Good things come in small packages - what is Selenium WebDriver
There has been a perceptible shift in the software development industry towards creating applications for mobile platforms that mostly use a web interface. With Agile methodology driving application development today, automated testing has become the need of the hour.
What is Selenium WebDriver?
Selenium WebDriver is an open source automation tool which has become quite popular in software quality assurance. Not only this, you can also leverage Selenium WebDriver to generate routine reports on project status.
Aptly named after the trace mineral "selenium", which has tremendous health benefits even in small doses*, Selenium WebDriver also is good for you!
Let’s see how.
Selenium WebDriver does more than automated testing
Selenium WebDriver was initially built as an automation tool for software testing. It works across all the main browsers such as Firefox, Chrome, Internet Explorer, Opera and Safari and deploys on Windows, Linux and Macintosh. It can be used with equal ease in cloud testing.
Selenium WebDriver simulates user actions on web browsers; it provides methods for locating UI elements and comparing the expected results with actual application behavior at the user end.
The tests can be set up in any of the programming languages like Python, Java, Ruby, PHP or C#. Selenium WebDriver makes direct calls to the Web browser and drives the browser by using its native API.
Not only does Selenium WebDriver make it easy to automate testing, you can automate routine and repetitive tasks too! For instance, if you want your received mail to be sorted on the basis of certain keywords and stored in separate folders for easy access later, you can put Selenium WebDriver to the task.
Selenium WebDriver can be used with performance testing tools like Apache JMeter and SoapUI. Selenium is ideal as it can be run headless; this helps avoid the overhead of multiple instances of the web browser running in separate tabs. This could otherwise affect the results of performance tests.
However, Selenium WebDriver can only do so much...
- It cannot help automate browser plugins like Flash or Silverlight-based apps.
- Windows-based pop-ups cannot be handled by Selenium Webdriver, unless it is used with a third party utility like AutoIT.
- It is an open source tool, so there is no vendor support at hand; the user has to rely on online community forums for help.
- You can generate reports with Selenium WebDriver only if you use it with third party tools like JUnit and TestNG.
- As an automation engineer, you must know a programming language like Python, PHP, C#, Ruby or Java.
Test automation framework architecture with Selenium WebDriver
As you can see in the above image, you can create a framework that will leverage Selenium to automate tests.
Selenium WebDriver framework code includes ID values of all the html fields and tests use this to interact with the web app. The good thing about this tiered framework is that the tests themselves are insulated from any changes in the page(s) of the web app. Only the ID value of the html field needs to be changed in the Selenium WebDriver framework code, if they change in the application, and all tests will still work!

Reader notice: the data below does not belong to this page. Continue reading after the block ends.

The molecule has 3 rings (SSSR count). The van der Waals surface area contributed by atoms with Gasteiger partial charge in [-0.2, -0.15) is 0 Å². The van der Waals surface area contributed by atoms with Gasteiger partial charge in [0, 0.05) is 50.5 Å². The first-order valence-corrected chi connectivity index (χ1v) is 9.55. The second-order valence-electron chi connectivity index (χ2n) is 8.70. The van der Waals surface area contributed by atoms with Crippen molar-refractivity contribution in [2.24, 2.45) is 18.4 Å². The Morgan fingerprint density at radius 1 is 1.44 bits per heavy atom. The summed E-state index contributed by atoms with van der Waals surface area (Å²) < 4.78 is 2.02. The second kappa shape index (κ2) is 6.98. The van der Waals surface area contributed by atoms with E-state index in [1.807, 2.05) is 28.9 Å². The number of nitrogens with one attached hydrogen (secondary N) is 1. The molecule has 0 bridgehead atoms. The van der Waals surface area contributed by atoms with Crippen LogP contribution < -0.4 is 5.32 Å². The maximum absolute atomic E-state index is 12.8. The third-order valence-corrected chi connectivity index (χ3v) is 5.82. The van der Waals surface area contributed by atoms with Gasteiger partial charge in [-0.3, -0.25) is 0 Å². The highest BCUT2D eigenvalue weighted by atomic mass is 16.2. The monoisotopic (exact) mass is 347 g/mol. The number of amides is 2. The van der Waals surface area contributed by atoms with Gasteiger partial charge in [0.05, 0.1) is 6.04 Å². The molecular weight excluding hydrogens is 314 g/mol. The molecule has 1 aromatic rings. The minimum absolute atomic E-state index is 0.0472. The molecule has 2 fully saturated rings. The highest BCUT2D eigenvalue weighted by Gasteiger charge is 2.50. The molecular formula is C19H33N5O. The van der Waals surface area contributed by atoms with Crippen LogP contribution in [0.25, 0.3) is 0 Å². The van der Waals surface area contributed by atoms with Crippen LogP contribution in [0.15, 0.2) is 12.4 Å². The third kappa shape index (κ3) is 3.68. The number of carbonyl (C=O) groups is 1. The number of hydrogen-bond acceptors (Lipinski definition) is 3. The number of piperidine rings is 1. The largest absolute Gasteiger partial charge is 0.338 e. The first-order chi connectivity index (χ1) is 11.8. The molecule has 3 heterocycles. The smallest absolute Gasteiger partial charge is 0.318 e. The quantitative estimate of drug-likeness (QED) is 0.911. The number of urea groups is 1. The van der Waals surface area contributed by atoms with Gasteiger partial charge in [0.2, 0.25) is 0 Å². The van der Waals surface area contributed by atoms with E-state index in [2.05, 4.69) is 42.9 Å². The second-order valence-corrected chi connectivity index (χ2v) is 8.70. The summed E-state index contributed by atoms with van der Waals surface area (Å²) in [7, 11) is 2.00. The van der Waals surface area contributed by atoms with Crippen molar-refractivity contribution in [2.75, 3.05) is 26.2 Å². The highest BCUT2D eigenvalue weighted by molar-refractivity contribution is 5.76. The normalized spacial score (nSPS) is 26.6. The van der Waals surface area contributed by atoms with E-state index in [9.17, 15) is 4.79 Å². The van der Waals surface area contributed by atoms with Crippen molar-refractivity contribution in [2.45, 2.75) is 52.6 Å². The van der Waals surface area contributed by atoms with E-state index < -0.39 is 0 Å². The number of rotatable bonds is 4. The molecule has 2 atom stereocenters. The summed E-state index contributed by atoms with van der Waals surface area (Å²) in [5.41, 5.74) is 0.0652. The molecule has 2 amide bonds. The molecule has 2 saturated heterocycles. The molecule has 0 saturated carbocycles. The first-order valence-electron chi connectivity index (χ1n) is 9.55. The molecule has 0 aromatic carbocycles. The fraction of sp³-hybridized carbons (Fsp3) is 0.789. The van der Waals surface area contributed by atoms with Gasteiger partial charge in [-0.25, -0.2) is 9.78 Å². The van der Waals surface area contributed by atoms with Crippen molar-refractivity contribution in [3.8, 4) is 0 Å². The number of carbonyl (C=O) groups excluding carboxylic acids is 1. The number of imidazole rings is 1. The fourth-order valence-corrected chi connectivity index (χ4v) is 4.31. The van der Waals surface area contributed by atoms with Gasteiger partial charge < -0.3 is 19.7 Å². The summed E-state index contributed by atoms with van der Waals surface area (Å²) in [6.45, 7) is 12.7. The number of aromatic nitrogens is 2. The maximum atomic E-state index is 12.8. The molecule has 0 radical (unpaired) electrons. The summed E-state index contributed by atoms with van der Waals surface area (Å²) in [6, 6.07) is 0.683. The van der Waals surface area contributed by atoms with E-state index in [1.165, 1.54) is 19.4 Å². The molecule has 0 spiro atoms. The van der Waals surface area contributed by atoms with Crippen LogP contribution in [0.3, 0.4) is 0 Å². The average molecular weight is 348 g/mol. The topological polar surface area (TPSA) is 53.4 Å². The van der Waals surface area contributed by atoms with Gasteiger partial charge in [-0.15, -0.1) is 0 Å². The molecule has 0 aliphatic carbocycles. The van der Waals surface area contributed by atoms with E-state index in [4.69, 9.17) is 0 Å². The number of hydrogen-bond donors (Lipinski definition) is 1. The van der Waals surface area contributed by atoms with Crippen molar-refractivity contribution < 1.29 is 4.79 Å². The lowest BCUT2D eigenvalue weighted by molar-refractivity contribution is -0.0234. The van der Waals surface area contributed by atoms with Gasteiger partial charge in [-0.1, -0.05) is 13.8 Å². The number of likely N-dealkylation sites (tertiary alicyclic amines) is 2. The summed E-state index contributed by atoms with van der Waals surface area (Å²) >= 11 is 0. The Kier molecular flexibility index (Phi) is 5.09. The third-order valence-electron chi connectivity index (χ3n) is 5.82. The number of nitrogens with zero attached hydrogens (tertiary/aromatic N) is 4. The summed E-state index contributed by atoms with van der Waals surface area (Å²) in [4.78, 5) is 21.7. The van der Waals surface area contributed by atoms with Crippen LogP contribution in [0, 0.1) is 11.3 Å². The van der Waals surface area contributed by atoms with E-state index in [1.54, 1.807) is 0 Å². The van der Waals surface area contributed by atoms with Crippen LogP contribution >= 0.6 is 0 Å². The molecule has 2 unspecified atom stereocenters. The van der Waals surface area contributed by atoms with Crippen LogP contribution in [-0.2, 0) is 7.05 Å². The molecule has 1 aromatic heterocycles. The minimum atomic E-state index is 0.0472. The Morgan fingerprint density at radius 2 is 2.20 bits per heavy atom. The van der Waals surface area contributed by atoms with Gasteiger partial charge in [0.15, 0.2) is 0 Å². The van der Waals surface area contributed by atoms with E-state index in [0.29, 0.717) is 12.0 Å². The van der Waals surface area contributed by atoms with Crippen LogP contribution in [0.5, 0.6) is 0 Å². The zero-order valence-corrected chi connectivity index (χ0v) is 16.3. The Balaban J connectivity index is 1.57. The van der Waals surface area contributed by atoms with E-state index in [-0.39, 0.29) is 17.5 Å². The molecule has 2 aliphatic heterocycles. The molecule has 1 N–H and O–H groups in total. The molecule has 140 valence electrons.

Compilation of results - Reporting
To compile test results, you will have to use Selenium WebDriver with a unit testing interface like NUnit. This is how you do it:
- Create a project in C# and add reference to Selenium WebDriver and the NUnit framework to it by using the following commands:
2. In the project, set the ‘start external program’ path to the location of the NUnit .exe file.
3. In Nunit, specify the location of the project (.dll) file.
4. Click on ‘Run’.
The tests will be executed and the results will be displayed in the NUnit GUI window as shown in this image:
The icing on the cake...
Selenium WebDriver helps you direct test results to a QA database. This will make it easy to pull some vital QA analytics, like testing intensity, quality indicator and tester confidence to assess the health of the project. These data help the product manager in quantifying the risk assessment.
- The testing intensity of the test case will be expressed as the ratio of the number of times a test was actually run to the number of times it was intended to be run in that particular time period. Testing intensity is also linked to the priority of the test case. For high-priority test cases, the testing intensity should be kept high.
- Quality indicator will indicate the pass/fail status of the test going backwards from the most recent test run to the earliest. For instance, if, out of 5 test runs, the latest 3 test runs have resulted in a ‘pass’ result, the quality of the app attribute is considered to be good.
- Tester confidence is a subjective metric and is gauged from the combination of test intensity and quality indicator.
But, we should be careful…
The code written for automation should be accurate and true to testing goals; otherwise there is the possibility that a false positive result may end up complicating the testing process and slowing it down, which is definitely not an option in today’s tech climate of faster app releases.
* Although, apparently the story goes that Selenium was originally the cure for Mercury poisoning, and guess what major player was on the early QA tools scene?